Mulled wine is an essential seasonal treat. But now drinkers are rediscovering other traditional festive tipples. Angela Clutton raises a glass to Christmas cocktails
5 best activity trackers

Fitness technology: 5 best activity trackers

Up the ante in your regimen and change the habits of a lifetime with this wearable tech
Paul Scholes column: It's a little-known fact, but I have played one of the seven dwarves

Paul Scholes column

It's a little-known fact, but I have played one of the seven dwarves
Fifa's travelling circus once again steals limelight from real stars

Fifa's travelling circus once again steals limelight from real stars

Club World Cup kicked into the long grass by the continued farce surrounding Blatter, Garcia, Russia and Qatar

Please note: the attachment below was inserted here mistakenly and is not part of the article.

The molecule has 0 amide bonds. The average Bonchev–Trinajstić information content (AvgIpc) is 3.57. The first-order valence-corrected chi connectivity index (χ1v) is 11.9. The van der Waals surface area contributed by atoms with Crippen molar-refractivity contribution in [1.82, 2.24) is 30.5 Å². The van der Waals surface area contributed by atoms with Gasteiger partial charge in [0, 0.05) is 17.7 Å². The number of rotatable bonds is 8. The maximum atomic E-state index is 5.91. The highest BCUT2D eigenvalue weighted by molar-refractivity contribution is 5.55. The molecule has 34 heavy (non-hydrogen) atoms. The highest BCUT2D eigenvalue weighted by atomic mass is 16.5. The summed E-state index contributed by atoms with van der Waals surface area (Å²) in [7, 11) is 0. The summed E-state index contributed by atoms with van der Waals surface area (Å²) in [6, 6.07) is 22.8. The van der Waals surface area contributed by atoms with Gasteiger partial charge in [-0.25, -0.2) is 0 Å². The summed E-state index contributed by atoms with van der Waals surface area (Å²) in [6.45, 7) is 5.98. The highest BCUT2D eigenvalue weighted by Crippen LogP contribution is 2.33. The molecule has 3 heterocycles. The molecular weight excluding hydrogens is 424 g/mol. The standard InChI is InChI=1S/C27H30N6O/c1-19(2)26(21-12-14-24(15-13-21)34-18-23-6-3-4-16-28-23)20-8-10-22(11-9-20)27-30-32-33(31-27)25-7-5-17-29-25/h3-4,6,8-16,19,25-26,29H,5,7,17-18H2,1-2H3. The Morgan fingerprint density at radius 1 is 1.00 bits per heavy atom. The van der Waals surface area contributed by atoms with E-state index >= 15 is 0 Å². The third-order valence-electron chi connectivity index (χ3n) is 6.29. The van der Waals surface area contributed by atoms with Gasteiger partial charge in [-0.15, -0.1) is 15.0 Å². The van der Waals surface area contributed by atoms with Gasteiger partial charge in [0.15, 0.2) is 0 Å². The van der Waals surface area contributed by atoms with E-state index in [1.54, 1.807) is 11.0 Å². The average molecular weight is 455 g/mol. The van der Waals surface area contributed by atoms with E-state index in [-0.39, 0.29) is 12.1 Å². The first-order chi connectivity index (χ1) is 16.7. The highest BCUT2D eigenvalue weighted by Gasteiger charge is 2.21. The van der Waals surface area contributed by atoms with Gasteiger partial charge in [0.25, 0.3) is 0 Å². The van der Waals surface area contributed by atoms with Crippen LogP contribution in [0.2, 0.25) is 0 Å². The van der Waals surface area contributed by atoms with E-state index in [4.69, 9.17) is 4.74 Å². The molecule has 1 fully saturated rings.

Frank Warren column: 2014 – boxing is back and winning new fans

Frank Warren: Boxing is back and winning new fans

2014 proves it's now one of sport's biggest hitters again
Jeb Bush vs Hillary Clinton: The power dynamics of the two first families

Jeb Bush vs Hillary Clinton

Karen Tumulty explores the power dynamics of the two first families
Stockholm is rivalling Silicon Valley with a hotbed of technology start-ups

Stockholm is rivalling Silicon Valley

The Swedish capital is home to two of the most popular video games in the world, as well as thousands of technology start-ups worth hundreds of millions of pounds – and it's all happened since 2009
Did Japanese workers really get their symbols mixed up and display Santa on a crucifix?

Crucified Santa: Urban myth refuses to die

The story goes that Japanese store workers created a life-size effigy of a smiling "Father Kurisumasu" attached to a facsimile of Our Lord's final instrument of torture
Jennifer Saunders and Kate Moss join David Walliams on set for TV adaptation of The Boy in the Dress

The Boy in the Dress: On set with the stars

Walliams' story about a boy who goes to school in a dress will be shown this Christmas